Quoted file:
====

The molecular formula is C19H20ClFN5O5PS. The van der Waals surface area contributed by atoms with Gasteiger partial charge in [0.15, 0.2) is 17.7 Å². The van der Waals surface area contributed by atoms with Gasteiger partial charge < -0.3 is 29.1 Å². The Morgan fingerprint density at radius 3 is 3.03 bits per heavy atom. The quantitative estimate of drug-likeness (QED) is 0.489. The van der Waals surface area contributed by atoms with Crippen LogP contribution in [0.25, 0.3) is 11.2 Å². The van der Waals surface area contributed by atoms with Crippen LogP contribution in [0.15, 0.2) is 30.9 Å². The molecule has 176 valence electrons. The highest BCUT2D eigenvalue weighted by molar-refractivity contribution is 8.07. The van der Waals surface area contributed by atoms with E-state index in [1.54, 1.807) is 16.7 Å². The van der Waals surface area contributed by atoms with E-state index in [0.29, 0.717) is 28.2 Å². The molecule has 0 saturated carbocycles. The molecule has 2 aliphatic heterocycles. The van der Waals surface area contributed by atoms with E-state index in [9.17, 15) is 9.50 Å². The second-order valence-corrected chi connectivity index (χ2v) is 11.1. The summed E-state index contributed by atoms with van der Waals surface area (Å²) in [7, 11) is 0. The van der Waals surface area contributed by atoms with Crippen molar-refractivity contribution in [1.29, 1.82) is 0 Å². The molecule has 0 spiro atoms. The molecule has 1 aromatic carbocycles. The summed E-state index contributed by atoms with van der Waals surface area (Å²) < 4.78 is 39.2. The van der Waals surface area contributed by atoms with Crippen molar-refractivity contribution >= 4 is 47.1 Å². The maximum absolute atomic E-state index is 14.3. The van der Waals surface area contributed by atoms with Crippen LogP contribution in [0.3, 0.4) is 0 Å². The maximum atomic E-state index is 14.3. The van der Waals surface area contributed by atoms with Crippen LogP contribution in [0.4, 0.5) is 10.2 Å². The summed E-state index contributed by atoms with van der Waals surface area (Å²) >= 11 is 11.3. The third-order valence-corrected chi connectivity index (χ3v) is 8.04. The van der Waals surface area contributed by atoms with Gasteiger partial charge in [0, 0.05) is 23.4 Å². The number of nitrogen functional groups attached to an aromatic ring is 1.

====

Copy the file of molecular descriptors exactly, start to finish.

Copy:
The molecular formula is C19H20ClFN5O5PS. The van der Waals surface area contributed by atoms with Gasteiger partial charge in [0.15, 0.2) is 17.7 Å². The van der Waals surface area contributed by atoms with Gasteiger partial charge < -0.3 is 29.1 Å². The Morgan fingerprint density at radius 3 is 3.03 bits per heavy atom. The quantitative estimate of drug-likeness (QED) is 0.489. The van der Waals surface area contributed by atoms with Crippen LogP contribution in [0.25, 0.3) is 11.2 Å². The van der Waals surface area contributed by atoms with Crippen LogP contribution in [0.15, 0.2) is 30.9 Å². The molecule has 176 valence electrons. The highest BCUT2D eigenvalue weighted by molar-refractivity contribution is 8.07. The van der Waals surface area contributed by atoms with E-state index in [1.54, 1.807) is 16.7 Å². The van der Waals surface area contributed by atoms with E-state index in [0.29, 0.717) is 28.2 Å². The molecule has 0 saturated carbocycles. The molecule has 2 aliphatic heterocycles. The van der Waals surface area contributed by atoms with E-state index in [9.17, 15) is 9.50 Å². The second-order valence-corrected chi connectivity index (χ2v) is 11.1. The summed E-state index contributed by atoms with van der Waals surface area (Å²) in [7, 11) is 0. The van der Waals surface area contributed by atoms with Crippen molar-refractivity contribution in [1.29, 1.82) is 0 Å². The molecule has 0 spiro atoms. The molecule has 1 aromatic carbocycles. The summed E-state index contributed by atoms with van der Waals surface area (Å²) < 4.78 is 39.2. The van der Waals surface area contributed by atoms with Crippen molar-refractivity contribution >= 4 is 47.1 Å². The maximum absolute atomic E-state index is 14.3. The van der Waals surface area contributed by atoms with Crippen LogP contribution in [0.3, 0.4) is 0 Å². The maximum atomic E-state index is 14.3. The van der Waals surface area contributed by atoms with Crippen LogP contribution in [0.4, 0.5) is 10.2 Å². The summed E-state index contributed by atoms with van der Waals surface area (Å²) >= 11 is 11.3. The third-order valence-corrected chi connectivity index (χ3v) is 8.04. The van der Waals surface area contributed by atoms with Gasteiger partial charge in [0, 0.05) is 23.4 Å². The number of nitrogen functional groups attached to an aromatic ring is 1.